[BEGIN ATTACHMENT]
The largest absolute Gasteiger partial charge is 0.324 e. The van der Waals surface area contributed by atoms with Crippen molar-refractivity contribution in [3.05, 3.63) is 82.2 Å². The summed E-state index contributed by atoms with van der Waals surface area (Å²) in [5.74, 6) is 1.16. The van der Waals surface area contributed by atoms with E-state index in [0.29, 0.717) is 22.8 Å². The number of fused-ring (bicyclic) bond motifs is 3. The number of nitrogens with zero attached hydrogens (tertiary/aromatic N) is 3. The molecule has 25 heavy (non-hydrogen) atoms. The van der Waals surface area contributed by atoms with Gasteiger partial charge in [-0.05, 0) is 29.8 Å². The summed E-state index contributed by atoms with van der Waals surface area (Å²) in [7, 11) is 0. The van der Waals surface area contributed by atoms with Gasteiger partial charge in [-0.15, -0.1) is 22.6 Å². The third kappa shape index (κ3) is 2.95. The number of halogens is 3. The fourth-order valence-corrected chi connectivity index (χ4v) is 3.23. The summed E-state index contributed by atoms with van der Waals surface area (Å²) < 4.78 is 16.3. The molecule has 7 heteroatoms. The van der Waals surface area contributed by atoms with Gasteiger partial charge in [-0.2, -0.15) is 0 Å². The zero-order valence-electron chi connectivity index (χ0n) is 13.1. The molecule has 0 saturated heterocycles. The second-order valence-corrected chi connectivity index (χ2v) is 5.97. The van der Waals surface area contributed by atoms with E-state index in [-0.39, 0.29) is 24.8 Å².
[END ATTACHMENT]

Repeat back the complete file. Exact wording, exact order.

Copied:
The largest absolute Gasteiger partial charge is 0.324 e. The van der Waals surface area contributed by atoms with Crippen molar-refractivity contribution in [3.05, 3.63) is 82.2 Å². The summed E-state index contributed by atoms with van der Waals surface area (Å²) in [5.74, 6) is 1.16. The van der Waals surface area contributed by atoms with E-state index in [0.29, 0.717) is 22.8 Å². The number of fused-ring (bicyclic) bond motifs is 3. The number of nitrogens with zero attached hydrogens (tertiary/aromatic N) is 3. The molecule has 25 heavy (non-hydrogen) atoms. The van der Waals surface area contributed by atoms with Gasteiger partial charge in [-0.05, 0) is 29.8 Å². The summed E-state index contributed by atoms with van der Waals surface area (Å²) in [7, 11) is 0. The van der Waals surface area contributed by atoms with Gasteiger partial charge in [-0.15, -0.1) is 22.6 Å². The third kappa shape index (κ3) is 2.95. The number of halogens is 3. The fourth-order valence-corrected chi connectivity index (χ4v) is 3.23. The summed E-state index contributed by atoms with van der Waals surface area (Å²) < 4.78 is 16.3. The molecule has 7 heteroatoms. The van der Waals surface area contributed by atoms with Gasteiger partial charge in [-0.2, -0.15) is 0 Å². The zero-order valence-electron chi connectivity index (χ0n) is 13.1. The molecule has 0 saturated heterocycles. The second-order valence-corrected chi connectivity index (χ2v) is 5.97. The van der Waals surface area contributed by atoms with E-state index in [-0.39, 0.29) is 24.8 Å².